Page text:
“The impression I have (from the meeting) is that talks between the US and North Korea will soon begin and it will go well,” Kim told reporters at the Government Complex in Seoul.
|US Special Representative for North Korea Stephen Biegun (left) and Kim Hyun-chong, a deputy director at the presidential National Security Office (Yonhap)|
But Kim said he cannot disclose the details that convinced him US-North Korea nuclear talks were imminent.
Asked if the North sent a specific signal regarding reopening of talks, Kim denied that the regime showed such a move.
He met for about an hour with US Special Representative for North Korea Stephen Biegun, who visited here for three days starting Tuesday, as Washington seeks to hold working-level negotiations to get a more substantial picture of how the North intends to relinquish its nuclear and missile programs and what reciprocal steps the US should take.
The presidential official said he had conveyed a message to Biegun from Cheong Wa Dae, mentioning the need for close cooperation between Seoul and Washington regarding the negotiation process for the denuclearization of the Korean Peninsula.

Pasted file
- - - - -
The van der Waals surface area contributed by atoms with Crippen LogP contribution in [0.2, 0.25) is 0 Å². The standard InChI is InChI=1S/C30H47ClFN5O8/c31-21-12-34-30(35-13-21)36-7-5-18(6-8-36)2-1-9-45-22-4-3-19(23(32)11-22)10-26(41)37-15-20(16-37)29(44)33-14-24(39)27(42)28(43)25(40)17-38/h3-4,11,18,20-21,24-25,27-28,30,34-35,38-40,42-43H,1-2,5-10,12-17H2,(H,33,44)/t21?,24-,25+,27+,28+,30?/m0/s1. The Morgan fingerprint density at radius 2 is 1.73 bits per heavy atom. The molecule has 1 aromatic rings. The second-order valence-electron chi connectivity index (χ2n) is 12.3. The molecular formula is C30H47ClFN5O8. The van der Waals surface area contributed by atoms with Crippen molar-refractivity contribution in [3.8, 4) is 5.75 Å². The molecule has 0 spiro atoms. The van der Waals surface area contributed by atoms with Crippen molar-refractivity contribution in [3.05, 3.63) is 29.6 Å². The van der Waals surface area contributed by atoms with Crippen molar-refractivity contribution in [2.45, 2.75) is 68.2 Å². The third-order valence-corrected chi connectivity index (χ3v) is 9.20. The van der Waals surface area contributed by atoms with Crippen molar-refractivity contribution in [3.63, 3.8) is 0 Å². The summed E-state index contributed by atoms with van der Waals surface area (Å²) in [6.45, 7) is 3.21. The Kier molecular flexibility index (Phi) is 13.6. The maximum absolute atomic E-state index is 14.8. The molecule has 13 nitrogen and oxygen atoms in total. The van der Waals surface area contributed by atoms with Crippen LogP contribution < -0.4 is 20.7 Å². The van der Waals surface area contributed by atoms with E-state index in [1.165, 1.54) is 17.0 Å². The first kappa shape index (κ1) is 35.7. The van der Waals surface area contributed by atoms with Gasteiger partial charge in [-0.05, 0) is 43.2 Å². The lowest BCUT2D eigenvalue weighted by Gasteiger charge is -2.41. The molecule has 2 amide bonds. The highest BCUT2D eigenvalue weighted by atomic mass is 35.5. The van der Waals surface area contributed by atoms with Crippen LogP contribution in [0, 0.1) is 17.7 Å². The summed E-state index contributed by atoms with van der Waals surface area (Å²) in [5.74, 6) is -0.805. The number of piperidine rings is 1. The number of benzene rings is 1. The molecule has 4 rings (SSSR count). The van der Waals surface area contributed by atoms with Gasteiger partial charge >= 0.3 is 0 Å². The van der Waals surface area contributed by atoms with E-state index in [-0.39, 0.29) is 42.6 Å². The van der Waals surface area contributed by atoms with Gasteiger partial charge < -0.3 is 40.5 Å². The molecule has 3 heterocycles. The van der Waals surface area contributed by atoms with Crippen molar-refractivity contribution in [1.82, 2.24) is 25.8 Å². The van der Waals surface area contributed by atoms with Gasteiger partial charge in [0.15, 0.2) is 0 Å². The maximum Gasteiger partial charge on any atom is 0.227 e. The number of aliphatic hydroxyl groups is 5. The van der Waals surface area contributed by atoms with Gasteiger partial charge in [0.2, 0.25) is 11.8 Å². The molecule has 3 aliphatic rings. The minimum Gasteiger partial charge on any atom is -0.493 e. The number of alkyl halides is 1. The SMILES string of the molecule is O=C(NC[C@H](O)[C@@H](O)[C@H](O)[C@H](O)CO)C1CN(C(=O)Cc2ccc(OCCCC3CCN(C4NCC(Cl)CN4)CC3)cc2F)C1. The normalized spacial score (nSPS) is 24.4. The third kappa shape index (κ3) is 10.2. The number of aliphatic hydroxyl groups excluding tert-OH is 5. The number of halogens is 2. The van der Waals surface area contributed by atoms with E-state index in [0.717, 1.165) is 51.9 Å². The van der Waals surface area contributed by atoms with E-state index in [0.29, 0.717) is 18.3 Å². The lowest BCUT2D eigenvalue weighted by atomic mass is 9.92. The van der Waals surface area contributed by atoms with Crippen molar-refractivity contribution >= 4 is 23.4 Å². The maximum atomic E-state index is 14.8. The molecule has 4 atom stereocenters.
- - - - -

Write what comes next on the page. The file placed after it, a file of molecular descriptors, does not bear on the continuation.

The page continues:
“As there is trust between Representative Biegun and his (South Korean) counterpart, Lee Do-hoon, and they have been sharing everything, things will go well,” he said.
A lower-level meeting was initially expected to take place in July after US President Donald Trump and North Korean leader Kim Jong-un agreed during a meeting at Panmunjom on June 30 that they would hold one within weeks.
While Washington has repeatedly said it is ready to return to the negotiating table, Pyongyang has ramped up its rhetoric and conducted missile tests to protest a joint South Korea-US military exercise.
Commenting on North Korea’s recent criticism of the South Korean government, the presidential official said the US had praised the restraint Seoul had shown in response to the situation.
On Wednesday, Biegun renewed his commitment to the denuclearization talks and said the US negotiating team is “prepared to engage as soon as we hear from our counterparts in North Korea.”
On the day, Biegun paid a courtesy call to Unification Minister Kim Yeon-chul and held a meeting with Seoul’s top nuclear envoy Lee Do-hoon.
Biegun’s visit to Seoul raised hopes that he might meet with North Korean officials at the inter-Korean border village of Panmunjom as the two countries’ leaders continue their personal diplomacy.
Earlier this month, Trump said he had received a letter from the North Korean leader that showed his willingness to meet the US president as soon as the military drills finished. It ended on Tuesday.
By Park Han-na (firstname.lastname@example.org)